Awareness of sustainable purchasing and the environment has grown considerably in recent years, not least in the furnishing industry. Here, the key issue is timber, as furniture is obviously heavily reliant on wood, which continues to be the obvious material for furniture: it is resilient, versatile, easy to maintain and provides a warm, natural feel to any home.
The perils of unsustainable logging
Of course, we’d all like to furnish our homes with wood. It is so much warmer and more natural looking than the alternatives. Trees grow back, so on the face of it they would seem much greener and sustainable than synthetic countertypes. Yet the global desire for wood is great and relentless, and timber demand is higher in some areas than there are trees. Unsustainable logging leads to widespread deforestation, leaving huge swathes of land that will never return to their green woodland glory.
It is therefore very important that when purchasing wood, you always make sure to buy sustainable.
FSC certified timber is sustainable timber
A lot of furnishing firms have now switched to using sustainably sourced timber. What this means is that they only buy their wood from FSC certified suppliers, which means that the wood used in the furniture, as well as the manufacturer that made it, meets the strict requirements of the Forest Stewardship Council (FSC).
The FSC is a non-profit organization that ensures forestry is carried out in an environmentally and socially responsible way. All FSC forests are properly managed, ensuring that new trees grow and that the forests are not depleted. In addition, the FSC certifies that the social and economic wellbeing of forest workers and local communities is also respected.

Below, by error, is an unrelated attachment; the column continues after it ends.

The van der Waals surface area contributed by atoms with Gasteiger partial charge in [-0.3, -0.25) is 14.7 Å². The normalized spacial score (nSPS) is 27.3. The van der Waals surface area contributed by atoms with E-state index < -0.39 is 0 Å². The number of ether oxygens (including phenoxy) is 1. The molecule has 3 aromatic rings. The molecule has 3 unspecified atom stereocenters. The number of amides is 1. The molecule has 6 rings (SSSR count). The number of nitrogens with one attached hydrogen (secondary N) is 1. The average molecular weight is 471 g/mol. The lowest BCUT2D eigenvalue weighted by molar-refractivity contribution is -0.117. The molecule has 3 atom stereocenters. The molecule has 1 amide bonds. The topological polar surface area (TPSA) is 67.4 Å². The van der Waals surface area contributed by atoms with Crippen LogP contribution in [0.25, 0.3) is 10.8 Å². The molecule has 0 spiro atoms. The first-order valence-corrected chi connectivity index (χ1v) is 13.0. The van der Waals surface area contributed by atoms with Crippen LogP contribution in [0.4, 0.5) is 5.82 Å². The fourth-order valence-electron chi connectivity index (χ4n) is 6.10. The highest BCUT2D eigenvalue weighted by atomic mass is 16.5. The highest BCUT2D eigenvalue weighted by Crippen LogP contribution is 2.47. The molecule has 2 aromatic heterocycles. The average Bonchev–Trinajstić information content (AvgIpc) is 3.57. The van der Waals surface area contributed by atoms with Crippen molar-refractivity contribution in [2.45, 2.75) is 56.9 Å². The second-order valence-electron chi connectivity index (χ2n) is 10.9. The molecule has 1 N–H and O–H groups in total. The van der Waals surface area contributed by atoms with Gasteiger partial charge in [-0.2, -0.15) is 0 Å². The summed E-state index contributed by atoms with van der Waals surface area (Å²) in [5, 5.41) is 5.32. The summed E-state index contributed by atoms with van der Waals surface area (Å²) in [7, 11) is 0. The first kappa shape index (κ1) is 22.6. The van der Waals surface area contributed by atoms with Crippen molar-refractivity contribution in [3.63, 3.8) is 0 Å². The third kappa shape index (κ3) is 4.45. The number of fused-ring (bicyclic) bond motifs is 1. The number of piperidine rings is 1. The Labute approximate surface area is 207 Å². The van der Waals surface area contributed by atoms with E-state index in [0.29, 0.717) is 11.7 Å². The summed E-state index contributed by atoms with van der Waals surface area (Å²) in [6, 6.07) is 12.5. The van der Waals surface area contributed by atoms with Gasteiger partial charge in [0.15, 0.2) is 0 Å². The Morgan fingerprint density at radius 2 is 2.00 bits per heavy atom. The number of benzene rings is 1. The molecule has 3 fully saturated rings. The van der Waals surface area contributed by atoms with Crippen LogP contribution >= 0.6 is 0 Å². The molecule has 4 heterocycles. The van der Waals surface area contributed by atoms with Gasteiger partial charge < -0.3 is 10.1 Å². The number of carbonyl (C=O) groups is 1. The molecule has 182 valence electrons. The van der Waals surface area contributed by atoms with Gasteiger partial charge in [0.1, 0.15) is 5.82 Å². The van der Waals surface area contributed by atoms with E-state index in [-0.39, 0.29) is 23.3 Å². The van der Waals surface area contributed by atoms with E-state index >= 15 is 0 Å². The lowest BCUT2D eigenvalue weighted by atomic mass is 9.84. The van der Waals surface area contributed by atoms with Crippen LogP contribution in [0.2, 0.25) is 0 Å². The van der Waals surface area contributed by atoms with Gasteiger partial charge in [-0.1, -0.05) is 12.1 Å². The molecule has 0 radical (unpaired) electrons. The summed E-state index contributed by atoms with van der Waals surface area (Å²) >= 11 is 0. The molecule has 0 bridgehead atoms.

A similar certification system is undertaken by the Program for the Endorsement of Forest Certification Schemes (PEFC). PEFC certification is also the mark of sustainable timber.
You can find out if the furniture that you are intending to purchase is sustainable by checking if it possesses either of these labels.
Another rule of thumb is that European sourced wood tends to be more sustainable than in other parts of the world, simply because the EU has set up stricter standards.
Endangered and exotic woods
Avoid buying exotic woods from tropical countries. In particular, ebony, teak, sapele, merbau, wenge and Brazilian mahogany are endangered and should be avoided, as the supply cannot keep up with demand.
Softwoods such as bamboo, pine and other evergreens are sustainable because they grow quicker than hardwoods, such as oak and mahogany. The word ‘softwood’ can be a little misleading, as these woods remain very resilient and hardwearing, especially when compared to synthetic materials.
It is true that furniture items that are made sustainably may cost a little more. However, they usually turn out to be a better investment, as they tend to be better crafted and last longer than cheaper, lower quality alternatives.
Sustainability is not only about creating a greener lifestyle; it is also a sign of quality. Many of the definitive, age-old brands have now turned to sustainability and classic brands such as Ercol are now manufactured using sustainably sourced timber only.